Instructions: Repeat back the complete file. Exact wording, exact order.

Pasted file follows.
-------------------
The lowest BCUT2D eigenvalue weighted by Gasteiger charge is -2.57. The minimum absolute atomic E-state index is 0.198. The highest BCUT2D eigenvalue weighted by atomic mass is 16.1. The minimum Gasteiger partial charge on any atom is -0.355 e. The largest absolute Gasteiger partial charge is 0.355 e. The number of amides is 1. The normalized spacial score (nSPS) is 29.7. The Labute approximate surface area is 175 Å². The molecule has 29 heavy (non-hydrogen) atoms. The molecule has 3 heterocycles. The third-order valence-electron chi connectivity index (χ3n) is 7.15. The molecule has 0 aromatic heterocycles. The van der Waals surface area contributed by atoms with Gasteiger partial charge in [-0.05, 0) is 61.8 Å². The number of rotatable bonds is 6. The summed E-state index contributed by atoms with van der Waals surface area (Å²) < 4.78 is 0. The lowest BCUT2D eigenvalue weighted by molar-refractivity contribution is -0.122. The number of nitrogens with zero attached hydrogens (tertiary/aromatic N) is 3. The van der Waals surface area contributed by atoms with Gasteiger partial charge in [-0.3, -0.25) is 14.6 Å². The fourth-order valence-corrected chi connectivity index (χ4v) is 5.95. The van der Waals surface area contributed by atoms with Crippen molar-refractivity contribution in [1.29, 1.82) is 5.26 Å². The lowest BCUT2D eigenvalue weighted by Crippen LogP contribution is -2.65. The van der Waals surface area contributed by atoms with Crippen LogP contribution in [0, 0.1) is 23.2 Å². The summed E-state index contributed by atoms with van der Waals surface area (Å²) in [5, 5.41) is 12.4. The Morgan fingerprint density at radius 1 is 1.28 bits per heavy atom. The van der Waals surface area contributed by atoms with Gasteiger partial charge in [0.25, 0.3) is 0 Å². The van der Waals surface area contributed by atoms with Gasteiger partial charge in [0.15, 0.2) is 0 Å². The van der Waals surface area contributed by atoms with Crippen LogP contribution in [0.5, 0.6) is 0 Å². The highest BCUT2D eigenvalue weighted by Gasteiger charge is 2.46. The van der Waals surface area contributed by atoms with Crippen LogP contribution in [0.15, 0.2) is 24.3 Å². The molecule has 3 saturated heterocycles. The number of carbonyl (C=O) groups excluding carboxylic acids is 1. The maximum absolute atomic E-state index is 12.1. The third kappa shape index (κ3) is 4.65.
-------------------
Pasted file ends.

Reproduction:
The lowest BCUT2D eigenvalue weighted by Gasteiger charge is -2.57. The minimum absolute atomic E-state index is 0.198. The highest BCUT2D eigenvalue weighted by atomic mass is 16.1. The minimum Gasteiger partial charge on any atom is -0.355 e. The largest absolute Gasteiger partial charge is 0.355 e. The number of amides is 1. The normalized spacial score (nSPS) is 29.7. The Labute approximate surface area is 175 Å². The molecule has 29 heavy (non-hydrogen) atoms. The molecule has 3 heterocycles. The third-order valence-electron chi connectivity index (χ3n) is 7.15. The molecule has 0 aromatic heterocycles. The van der Waals surface area contributed by atoms with Gasteiger partial charge in [-0.05, 0) is 61.8 Å². The number of rotatable bonds is 6. The summed E-state index contributed by atoms with van der Waals surface area (Å²) < 4.78 is 0. The lowest BCUT2D eigenvalue weighted by molar-refractivity contribution is -0.122. The number of nitrogens with zero attached hydrogens (tertiary/aromatic N) is 3. The van der Waals surface area contributed by atoms with Gasteiger partial charge in [-0.3, -0.25) is 14.6 Å². The fourth-order valence-corrected chi connectivity index (χ4v) is 5.95. The van der Waals surface area contributed by atoms with Crippen molar-refractivity contribution in [1.29, 1.82) is 5.26 Å². The lowest BCUT2D eigenvalue weighted by Crippen LogP contribution is -2.65. The van der Waals surface area contributed by atoms with Crippen LogP contribution in [0, 0.1) is 23.2 Å². The summed E-state index contributed by atoms with van der Waals surface area (Å²) in [5, 5.41) is 12.4. The Morgan fingerprint density at radius 1 is 1.28 bits per heavy atom. The van der Waals surface area contributed by atoms with Gasteiger partial charge in [0.25, 0.3) is 0 Å². The van der Waals surface area contributed by atoms with Gasteiger partial charge in [0.15, 0.2) is 0 Å². The van der Waals surface area contributed by atoms with Crippen LogP contribution in [0.5, 0.6) is 0 Å². The highest BCUT2D eigenvalue weighted by Gasteiger charge is 2.46. The van der Waals surface area contributed by atoms with Crippen LogP contribution in [0.15, 0.2) is 24.3 Å². The molecule has 3 saturated heterocycles. The number of carbonyl (C=O) groups excluding carboxylic acids is 1. The maximum absolute atomic E-state index is 12.1. The third kappa shape index (κ3) is 4.65.